Archival materials test data on austenitic stainless steels for service in high pressure hydrogen gas has been reviewed. The bulk of the data were from tests conducted prior to 1983 at the Savannah River Laboratory, the predecessor to the Savannah River National Laboratory, for pressures up to 69 MPa (10,000 psi) and at temperatures within the range from 78 to 400 K (−195 to 127 °C). The data showed several prominent effects and correlations with test conditions:
• There was a significant reduction in tensile ductility as measured by reduction of area or by the total elongation with hydrogen. Hydrogen effects were observed when the specimens were tested in the hydrogen environment, or the specimens were precharged in high pressure hydrogen and tested in air or helium.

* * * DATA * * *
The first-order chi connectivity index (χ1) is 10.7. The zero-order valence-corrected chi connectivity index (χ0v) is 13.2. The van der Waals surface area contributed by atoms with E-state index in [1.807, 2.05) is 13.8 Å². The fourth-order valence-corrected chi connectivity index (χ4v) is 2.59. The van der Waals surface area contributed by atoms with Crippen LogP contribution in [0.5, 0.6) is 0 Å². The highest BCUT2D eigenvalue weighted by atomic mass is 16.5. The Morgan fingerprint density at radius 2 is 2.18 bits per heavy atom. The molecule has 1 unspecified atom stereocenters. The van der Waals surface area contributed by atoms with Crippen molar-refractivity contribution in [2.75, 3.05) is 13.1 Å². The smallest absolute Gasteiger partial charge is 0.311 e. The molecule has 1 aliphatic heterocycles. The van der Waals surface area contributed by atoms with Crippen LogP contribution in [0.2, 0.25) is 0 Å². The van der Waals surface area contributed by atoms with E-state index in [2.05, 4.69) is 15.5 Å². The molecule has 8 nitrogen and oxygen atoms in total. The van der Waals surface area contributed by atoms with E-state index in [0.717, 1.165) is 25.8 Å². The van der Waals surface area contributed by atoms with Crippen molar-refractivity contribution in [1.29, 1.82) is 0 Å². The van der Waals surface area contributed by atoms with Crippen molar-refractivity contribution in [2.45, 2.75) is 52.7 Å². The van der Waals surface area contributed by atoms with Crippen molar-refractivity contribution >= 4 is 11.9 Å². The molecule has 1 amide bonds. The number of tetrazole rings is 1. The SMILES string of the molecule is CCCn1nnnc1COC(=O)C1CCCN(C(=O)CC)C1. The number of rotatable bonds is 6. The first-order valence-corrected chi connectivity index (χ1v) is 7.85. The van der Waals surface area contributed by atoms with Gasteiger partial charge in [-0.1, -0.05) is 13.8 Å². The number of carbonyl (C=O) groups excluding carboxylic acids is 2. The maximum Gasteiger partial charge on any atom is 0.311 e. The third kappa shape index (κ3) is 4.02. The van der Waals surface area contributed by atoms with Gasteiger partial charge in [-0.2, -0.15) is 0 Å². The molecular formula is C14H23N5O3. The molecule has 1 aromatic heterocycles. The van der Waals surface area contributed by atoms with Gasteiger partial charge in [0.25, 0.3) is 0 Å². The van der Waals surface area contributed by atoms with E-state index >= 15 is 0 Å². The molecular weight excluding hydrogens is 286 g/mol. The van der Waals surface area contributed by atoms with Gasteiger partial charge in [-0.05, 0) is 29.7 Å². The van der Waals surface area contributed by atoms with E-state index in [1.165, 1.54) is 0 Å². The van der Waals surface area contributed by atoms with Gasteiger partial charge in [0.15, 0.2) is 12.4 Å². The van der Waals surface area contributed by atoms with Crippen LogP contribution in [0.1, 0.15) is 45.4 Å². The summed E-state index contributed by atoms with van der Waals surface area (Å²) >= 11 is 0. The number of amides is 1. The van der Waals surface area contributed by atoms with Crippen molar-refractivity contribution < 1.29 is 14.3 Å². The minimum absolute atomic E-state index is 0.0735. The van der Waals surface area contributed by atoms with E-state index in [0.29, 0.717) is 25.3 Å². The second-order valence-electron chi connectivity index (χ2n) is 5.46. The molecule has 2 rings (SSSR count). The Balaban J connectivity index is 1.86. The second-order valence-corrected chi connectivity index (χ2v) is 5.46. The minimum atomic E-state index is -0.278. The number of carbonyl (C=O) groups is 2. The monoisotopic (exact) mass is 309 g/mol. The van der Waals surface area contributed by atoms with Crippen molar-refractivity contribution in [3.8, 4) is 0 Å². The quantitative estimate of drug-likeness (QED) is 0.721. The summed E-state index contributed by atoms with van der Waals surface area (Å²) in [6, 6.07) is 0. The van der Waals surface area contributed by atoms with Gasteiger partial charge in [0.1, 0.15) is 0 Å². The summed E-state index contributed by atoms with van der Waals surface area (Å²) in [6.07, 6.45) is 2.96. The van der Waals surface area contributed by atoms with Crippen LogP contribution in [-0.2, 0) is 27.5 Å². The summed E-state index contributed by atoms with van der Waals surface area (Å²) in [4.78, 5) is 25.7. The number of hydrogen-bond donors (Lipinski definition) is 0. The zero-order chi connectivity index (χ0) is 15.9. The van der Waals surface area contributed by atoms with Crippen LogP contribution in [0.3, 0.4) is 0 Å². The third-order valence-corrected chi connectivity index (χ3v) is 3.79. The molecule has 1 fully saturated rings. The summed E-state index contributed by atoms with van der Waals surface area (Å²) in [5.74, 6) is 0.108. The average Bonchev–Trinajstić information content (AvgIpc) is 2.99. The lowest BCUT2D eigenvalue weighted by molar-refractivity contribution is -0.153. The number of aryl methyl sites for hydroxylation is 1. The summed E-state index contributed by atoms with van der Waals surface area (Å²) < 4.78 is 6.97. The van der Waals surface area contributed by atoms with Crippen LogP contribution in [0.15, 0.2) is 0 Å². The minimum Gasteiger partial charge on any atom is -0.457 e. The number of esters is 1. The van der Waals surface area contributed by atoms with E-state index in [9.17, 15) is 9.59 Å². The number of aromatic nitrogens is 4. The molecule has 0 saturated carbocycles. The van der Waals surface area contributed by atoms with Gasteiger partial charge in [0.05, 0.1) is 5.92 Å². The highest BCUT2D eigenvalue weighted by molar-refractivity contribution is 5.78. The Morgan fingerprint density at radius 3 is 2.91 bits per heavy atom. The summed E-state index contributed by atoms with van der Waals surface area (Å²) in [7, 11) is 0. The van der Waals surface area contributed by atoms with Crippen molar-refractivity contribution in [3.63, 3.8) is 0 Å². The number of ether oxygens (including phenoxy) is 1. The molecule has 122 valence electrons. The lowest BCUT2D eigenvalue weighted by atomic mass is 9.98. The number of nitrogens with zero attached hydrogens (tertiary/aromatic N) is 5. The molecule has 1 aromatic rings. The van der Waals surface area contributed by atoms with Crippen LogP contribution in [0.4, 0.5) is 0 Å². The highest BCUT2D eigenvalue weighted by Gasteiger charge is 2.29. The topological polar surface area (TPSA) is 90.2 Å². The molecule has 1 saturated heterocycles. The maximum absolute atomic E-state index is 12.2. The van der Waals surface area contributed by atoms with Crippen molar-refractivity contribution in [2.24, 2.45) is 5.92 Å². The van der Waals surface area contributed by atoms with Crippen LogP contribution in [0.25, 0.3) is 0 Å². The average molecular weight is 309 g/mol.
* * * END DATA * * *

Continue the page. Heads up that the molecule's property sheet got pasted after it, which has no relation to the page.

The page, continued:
• There was a significant reduction in fracture toughness with hydrogen (and sometimes in tearing modulus which is proportional to the slope of the crack resistance curve).
• The effects of hydrogen on ductility can be correlated to the nickel content of the iron-chromium-nickel steels. The optimal nickel content to retain the high tensile ductility in these alloys was 10 to at least 20 wt. %.
• The effects of hydrogen can be correlated to the grain size. Large grain sizes exhibited a greater loss of ductility compared to small grain sizes.
The Savannah River Laboratory test data, especially those not readily available in the open literature, along with the sources of the data, are documented in this paper.